Today is my birthday, and honestly, my ideal birthday present is a pound of Sees chocolates with a custom assortment of my favorites, all for me!
It turns out that there is actually etiquette for chocolate boxes if you are inclined to share them (I am not inclined)
- Don’t poke holes in the bottoms of the chocolates so you can see what the flavor is (apparently this a thing people do. I have heard about it. These people are MONSTERS.)
- Obviously, also don’t bite into a chocolate and then PUT IT BACK if you don’t like it.
- The little frilly papers. These are a problem. Generally, I will say that you should take the frilly paper when you take the chocolate and throw it away. HOWEVER, with boxes of chocolates that have a little map on the bottom telling you what the flavors are, it is apparently better to leave the wrappers in place so you don’t mess up the placement of the chocolates.
- When a box is passed around for sharing, don’t take too much time to deliberate. Just chose a chocolate and move the box on to the next person.
What are your favorite kinds of chocolates?
What the Bible doesn’t mention is that Judas also always stiffed everyone on the tax and tip. Leonardo da Vinci [Public domain], via Wikimedia Commons
Jaya and I have a large group of friends that we regularly eat out with, so trust us that this advice works. However, this is the sort of thing that only works if everyone does it, so don’t be that guy and don’t accept repeat dinner invitations from people who don’t cooperate. If bad group dinner guests find themselves not being invited to things, hopefully they will figure out why.
- When you sit down, ask if it is possible to split checks. Some places are more accommodating than others (for some reason this is regional and I don’t really understand why.) In New York they tend to not want to do it.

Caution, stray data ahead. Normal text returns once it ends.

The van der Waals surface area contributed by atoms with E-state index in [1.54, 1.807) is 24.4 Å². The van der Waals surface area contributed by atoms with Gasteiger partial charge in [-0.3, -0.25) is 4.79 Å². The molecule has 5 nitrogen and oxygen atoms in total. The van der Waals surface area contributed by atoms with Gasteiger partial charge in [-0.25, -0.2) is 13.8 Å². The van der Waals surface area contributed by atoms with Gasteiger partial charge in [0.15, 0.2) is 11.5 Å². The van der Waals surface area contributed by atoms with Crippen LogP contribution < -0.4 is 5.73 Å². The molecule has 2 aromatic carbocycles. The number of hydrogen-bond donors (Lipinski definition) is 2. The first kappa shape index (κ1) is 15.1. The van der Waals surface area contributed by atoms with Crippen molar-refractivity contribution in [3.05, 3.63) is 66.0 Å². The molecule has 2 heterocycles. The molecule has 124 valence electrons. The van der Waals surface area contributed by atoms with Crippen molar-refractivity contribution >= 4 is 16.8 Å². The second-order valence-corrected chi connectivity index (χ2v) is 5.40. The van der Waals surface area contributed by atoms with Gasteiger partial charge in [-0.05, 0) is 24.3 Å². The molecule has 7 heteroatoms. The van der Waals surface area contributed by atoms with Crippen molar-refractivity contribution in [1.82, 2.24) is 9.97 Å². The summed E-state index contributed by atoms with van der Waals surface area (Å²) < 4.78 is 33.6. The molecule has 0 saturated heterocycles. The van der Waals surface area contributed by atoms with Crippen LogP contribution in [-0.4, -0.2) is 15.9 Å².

- See what everyone is in the mood for. Is everyone hungry and wanting to split appetizers and desserts? Or is this more of a single entree per person crowd? This can help avoid the next point.
- Try to avoid situations where some people are ordering a small salad and water and some people are ordering 3 courses and tons of booze. This leads to the flow of the meal being different for everyone and extending it way out for the people ordering little. It also causes problems when it is time to split the check (if the waiter can’t do it per person and bless those who can!).
- Splitting the check evenly is fine! As long as everyone’s bill will be roughly the same anyway. If you have the salad and water vs three courses with wine, you MUST split it per person. It is wildly unfair to let someone subsidize your dinner. Make sure your share of the tax and tip is in proportion to your total bill too.
- There is an easy trick for making sure you are covering your fair portion of the tax and tip: take your total bill and calculate 30%. This is a little high, counting the tax at 10% (when in NYC it’s 8.875% and other places certainly less) but it’s MUCH easier mental math than figuring out the exact amount and that way you know you are covered and the waiter is getting a good tip.
- If it’s a birthday, split the birthday person’s share, if that’s amenable to your group. It’s a nice thing to do.
- Bring lots of cash (in a variety of bills if possible), it’s much easier to split that way.